Chuck Grassley, Dianne Feinstein, Lindsey Graham and Sheldon Whitehouse, as part of the panel's ongoing Russian Federation investigation.
During his highly anticipated testimony on Thursday before the U.S. Senate Intelligence Committee, James Comey, the former director of the Federal Bureau of Investigation, revealed that he had shared a memo of a conversation with President Trump with a friend with the intention that the friend share it with the news media. Richman declined to comment in an email to ABC News. Four congressional committees have appealed directly to Comey and the Department of Justice to obtain the memos for review but have not yet obtained them.
"The President tweeted on Friday after I got fired that I better hope that there is not tapes", Comey recalled.
Now, the Senate Judiciary Committee is knocking on Richman's door and asking for the memos.More news: Mayor promises Stanley Cup parade, but plans unclear so far
Nearly immediately, journalists and curious observers went looking for more details about the man Comey referred only as "a close friend who is a professor at Columbia law school". I asked a friend of mine to share the content of the memo with a reporter.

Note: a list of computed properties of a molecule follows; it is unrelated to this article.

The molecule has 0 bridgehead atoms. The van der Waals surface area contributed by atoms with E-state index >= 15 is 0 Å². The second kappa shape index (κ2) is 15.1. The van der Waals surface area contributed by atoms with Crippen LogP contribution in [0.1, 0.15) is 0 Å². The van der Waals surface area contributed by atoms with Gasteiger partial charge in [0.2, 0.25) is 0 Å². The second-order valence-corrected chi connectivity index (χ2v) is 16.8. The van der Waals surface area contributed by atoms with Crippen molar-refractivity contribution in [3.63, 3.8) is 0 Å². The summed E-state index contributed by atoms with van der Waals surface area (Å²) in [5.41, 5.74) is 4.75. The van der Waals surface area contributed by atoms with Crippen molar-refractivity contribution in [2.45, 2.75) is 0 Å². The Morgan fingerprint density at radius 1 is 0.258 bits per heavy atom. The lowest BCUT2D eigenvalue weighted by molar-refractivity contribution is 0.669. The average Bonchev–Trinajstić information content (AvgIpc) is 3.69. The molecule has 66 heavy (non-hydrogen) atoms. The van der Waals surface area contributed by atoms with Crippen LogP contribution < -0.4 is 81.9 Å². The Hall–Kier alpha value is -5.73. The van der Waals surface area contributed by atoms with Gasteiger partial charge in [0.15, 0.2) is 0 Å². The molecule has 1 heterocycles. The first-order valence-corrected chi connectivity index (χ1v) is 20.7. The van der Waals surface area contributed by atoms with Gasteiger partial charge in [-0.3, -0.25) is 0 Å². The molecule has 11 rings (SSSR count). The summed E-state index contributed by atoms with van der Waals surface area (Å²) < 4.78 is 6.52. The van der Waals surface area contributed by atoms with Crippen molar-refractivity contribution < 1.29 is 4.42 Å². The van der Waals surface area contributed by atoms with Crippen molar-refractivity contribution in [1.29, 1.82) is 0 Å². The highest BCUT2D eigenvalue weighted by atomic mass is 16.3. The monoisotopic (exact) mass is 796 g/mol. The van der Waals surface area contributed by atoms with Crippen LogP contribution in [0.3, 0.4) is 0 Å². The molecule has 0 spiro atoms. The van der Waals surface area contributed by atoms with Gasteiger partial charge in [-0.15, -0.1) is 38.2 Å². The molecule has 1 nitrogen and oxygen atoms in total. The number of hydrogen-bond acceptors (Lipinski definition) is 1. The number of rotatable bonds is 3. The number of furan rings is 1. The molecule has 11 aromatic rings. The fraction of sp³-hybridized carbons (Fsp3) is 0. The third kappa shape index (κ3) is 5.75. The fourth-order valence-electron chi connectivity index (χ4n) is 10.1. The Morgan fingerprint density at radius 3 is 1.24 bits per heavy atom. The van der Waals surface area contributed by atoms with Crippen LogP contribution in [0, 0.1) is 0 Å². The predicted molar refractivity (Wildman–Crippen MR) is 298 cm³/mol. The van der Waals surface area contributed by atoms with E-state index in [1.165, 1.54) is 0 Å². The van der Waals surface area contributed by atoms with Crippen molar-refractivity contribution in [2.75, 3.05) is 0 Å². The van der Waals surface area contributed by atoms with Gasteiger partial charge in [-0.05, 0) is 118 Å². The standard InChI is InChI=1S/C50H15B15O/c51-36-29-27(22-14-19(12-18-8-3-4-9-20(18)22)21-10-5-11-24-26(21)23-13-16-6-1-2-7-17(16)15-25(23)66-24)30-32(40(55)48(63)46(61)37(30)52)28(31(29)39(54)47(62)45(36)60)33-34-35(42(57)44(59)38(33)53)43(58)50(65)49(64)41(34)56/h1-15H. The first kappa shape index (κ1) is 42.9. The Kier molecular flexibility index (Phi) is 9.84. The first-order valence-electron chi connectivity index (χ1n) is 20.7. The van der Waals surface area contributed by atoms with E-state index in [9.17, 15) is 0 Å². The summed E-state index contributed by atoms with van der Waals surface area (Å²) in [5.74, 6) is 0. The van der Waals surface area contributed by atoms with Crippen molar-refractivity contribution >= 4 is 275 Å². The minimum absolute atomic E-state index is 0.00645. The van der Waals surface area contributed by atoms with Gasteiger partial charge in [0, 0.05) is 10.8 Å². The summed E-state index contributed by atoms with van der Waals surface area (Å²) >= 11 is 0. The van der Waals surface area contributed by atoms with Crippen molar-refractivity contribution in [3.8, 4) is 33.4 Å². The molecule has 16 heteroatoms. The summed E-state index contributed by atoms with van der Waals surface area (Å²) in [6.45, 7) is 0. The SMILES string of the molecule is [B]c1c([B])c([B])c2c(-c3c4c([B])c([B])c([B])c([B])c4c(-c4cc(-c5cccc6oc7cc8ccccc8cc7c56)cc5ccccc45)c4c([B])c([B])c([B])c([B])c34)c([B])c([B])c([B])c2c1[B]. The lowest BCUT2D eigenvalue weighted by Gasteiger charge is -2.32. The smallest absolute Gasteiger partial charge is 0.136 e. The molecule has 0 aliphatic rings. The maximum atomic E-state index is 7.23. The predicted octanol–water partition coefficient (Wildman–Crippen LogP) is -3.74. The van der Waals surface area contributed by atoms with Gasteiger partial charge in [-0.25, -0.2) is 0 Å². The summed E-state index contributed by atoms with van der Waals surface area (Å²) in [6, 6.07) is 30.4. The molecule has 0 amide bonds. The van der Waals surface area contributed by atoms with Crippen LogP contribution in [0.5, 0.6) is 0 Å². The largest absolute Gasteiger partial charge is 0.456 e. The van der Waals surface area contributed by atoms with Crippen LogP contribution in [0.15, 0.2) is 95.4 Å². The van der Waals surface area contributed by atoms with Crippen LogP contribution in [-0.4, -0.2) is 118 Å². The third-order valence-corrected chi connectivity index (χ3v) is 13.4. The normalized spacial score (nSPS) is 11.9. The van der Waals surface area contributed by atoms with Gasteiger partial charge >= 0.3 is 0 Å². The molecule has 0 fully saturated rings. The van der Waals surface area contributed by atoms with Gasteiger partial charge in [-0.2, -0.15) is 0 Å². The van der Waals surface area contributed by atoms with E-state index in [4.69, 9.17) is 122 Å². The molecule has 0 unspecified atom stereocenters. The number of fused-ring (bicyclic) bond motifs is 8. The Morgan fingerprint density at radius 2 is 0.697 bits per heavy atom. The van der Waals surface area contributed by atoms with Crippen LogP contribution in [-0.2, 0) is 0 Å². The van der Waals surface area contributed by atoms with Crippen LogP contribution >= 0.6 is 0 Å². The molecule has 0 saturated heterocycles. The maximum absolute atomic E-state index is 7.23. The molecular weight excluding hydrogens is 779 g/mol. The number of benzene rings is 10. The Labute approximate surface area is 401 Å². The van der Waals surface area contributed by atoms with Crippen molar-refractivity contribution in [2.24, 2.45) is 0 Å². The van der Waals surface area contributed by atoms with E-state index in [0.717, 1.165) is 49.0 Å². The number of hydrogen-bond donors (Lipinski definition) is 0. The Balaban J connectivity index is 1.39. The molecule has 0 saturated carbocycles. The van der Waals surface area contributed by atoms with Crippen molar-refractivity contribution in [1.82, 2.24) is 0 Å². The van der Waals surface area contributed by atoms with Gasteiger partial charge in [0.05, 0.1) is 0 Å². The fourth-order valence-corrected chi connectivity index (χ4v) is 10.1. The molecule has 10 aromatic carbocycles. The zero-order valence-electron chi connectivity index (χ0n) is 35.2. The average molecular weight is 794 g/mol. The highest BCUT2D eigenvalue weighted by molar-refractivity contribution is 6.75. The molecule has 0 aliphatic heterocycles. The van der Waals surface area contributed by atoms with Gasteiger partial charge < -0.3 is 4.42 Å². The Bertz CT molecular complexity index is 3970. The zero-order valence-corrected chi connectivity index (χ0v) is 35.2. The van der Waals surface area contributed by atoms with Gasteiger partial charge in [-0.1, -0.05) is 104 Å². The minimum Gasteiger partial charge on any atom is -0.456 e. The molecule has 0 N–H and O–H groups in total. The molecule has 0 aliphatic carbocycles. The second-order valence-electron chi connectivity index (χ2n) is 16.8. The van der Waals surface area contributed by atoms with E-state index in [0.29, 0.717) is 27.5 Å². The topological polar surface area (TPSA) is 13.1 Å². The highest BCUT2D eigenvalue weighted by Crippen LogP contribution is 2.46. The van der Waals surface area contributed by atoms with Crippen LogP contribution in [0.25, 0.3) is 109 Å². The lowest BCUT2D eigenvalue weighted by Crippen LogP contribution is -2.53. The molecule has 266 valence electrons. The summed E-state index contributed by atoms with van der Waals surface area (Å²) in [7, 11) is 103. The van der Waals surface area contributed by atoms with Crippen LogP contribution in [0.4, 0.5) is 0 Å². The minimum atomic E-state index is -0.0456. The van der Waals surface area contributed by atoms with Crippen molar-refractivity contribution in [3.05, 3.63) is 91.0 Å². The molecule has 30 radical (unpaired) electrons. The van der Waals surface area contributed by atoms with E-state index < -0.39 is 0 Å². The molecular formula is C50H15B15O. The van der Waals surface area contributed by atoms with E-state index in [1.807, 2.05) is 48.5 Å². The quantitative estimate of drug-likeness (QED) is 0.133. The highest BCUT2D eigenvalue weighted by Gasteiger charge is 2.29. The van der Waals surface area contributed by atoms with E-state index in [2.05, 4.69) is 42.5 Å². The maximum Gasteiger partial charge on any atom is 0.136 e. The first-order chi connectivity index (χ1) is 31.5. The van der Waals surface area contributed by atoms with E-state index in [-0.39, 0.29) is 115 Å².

So Comey actively wanted, and tried to prompt, the appointment of a special counsel.
He continued, "The Judiciary Committee will continue its review of decisions made by the Justice Department and FBI in the course of these investigations". House Oversight Committee Chairman Jason Chaffetz requested the memos in May and threatened to issue a subpoena if they weren't voluntarily turned over.
Feinstein said she also believes the committee should hear from officials Comey said he spoke with about his interactions with Trump, including Attorney General Jeff Sessions, Deputy Attorney General Rod Rosenstein and then-Deputy FBI Director Andrew McCabe, who is now the acting director of the bureau.